Last week saw the reveal of the Huawei Ascend P6 which, at 6.18mm in thickness, became the world’s thinnest smartphone to date. How long the P6 can keep that title remains to be seen, but it wasn’t just the hardware that Huawei was keen to talk about.
Like other Android developers, the Chinese company has modified the open-source OS to suit its own needs. The result is the ‘Emotion UI’ that, according to Huawei, adds much-needed usability to Google’s canvas.
“If you look at generic Android you’ll notice there are a lot of inconsistencies,” Dennis Poon, Huawei’s global UI design director told T3.com.
“Sometimes you have a white background; sometimes you have a black one. Elements are all over the place. So we fixed that, we went to great lengths to fix that.”
Great lengths are something the Chinese company seems happy to pursue. Not yet a household name in the UK, it nevertheless employs 70,000 people in R&D alone. The company has set up 16 R&D centres around the world and, as of December last year, has filed 41,948 patent applications within China and 14,494 outside it.
“We tackle it [Android] on a module by module by module basis. We actually came up with two style guides, almost like Bibles, if you think of it that way, one for UI and one for GUI, to try to fix things holistically,” says Poon.
Following the example set by Android heavy-hitters Samsung and HTC, Huawei is trying to find the balance between the user experience and attractive, headline-grabbing design. Obviously, it believes the Ascend P6 is a step in the right direction.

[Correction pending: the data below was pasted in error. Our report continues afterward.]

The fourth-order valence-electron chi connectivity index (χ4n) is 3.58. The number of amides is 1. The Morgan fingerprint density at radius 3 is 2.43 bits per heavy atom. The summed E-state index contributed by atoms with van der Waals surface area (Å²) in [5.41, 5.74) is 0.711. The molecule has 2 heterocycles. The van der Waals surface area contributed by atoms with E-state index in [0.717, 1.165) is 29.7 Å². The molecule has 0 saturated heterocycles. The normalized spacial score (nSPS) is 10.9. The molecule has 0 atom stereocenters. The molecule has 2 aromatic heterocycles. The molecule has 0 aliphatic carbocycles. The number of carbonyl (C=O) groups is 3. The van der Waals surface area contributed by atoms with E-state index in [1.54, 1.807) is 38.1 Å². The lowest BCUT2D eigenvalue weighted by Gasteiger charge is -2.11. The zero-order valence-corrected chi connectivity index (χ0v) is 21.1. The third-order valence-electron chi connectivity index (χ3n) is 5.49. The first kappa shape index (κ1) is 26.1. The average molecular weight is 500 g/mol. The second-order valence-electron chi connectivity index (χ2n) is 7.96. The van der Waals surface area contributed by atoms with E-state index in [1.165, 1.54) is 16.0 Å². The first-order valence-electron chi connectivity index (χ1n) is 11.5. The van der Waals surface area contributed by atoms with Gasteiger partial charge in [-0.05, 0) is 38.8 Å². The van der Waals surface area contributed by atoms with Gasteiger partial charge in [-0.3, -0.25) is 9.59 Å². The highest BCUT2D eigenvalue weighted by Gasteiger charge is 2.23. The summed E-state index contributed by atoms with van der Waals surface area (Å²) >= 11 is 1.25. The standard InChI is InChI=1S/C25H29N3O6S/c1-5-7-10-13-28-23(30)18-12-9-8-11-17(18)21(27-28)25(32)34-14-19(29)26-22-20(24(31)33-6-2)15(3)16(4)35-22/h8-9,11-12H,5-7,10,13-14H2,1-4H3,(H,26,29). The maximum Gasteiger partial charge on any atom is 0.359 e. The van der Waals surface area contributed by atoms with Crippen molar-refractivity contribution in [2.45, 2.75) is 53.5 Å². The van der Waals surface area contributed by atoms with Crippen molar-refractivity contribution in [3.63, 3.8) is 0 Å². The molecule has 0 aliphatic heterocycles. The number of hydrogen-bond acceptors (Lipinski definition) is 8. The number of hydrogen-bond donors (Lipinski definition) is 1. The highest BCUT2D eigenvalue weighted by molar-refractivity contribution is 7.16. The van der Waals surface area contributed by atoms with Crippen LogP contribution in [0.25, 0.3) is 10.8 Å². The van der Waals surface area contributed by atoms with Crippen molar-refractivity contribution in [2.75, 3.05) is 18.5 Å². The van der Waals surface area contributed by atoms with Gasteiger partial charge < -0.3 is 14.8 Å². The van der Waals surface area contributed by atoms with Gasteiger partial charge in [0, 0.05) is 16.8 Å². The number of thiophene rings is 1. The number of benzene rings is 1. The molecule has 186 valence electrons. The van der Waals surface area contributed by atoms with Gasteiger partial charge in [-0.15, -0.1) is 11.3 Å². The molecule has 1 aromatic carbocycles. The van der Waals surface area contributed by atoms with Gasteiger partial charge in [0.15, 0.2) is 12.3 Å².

However, both of those aforementioned rival manufacturers have decided to release stock Android versions of their flagship handsets, the Samsung Galaxy S4 and HTC One. So, the question is, despite all the work put into the Emotion UI, would Huawei consider a similar move?
“We listen to end users, we listen to our customers. If a carrier comes to us and says ‘if you don’t give us that option to switch back to generic Android, we’re not going to buy your phones,’ obviously we’re going to comply,” Poon says.
“But I think it’s a question of demand and supply. From a technical standpoint, it’s relatively easy, you basically just put generic Android on there and get the user to switch, probably in the settings, and there you have it."
So, it’s not out of the question then that we could one day see a stock Android version, or even a dual mode model, of the world’s slimmest smartphone.
But for all the excitement around the Ascend P6, it’s a handset to get the proverbial foot-in-the-door for Huawei. The company isn’t sitting still and this afternoon it showed off its Ascend W2 Windows Phone device at the Mobile Asia Expo.
It’s another “affordable” handset, but packs in some pretty decent specs, albeit using Microsoft’s more rigid Windows Phone OS rather than Android.
However, the company maintains it's developing the intelligence to power the next set of smartphones and believes one important factor is getting out of the user's way.
“There are basically two areas that will develop. One is automation and one is recommendation or suggestion," says Poon.
"Let me take a very simple example. Ok, you move from one city to another, and your phone automatically switches your time and weather information to match with your location. That may seem like a simple thing but I think that hopefully gives people a glimpse of what is to come.”
That Huawei has the ability to challenge for Android dominance will take some time to prove. In the meantime, you can see our initial thoughts of the Huawei Ascend P6 in our hands-on review. Rest assured though, we’ll be getting a full review unit in soon to put the handset, and it’s Emotion UI, through its paces.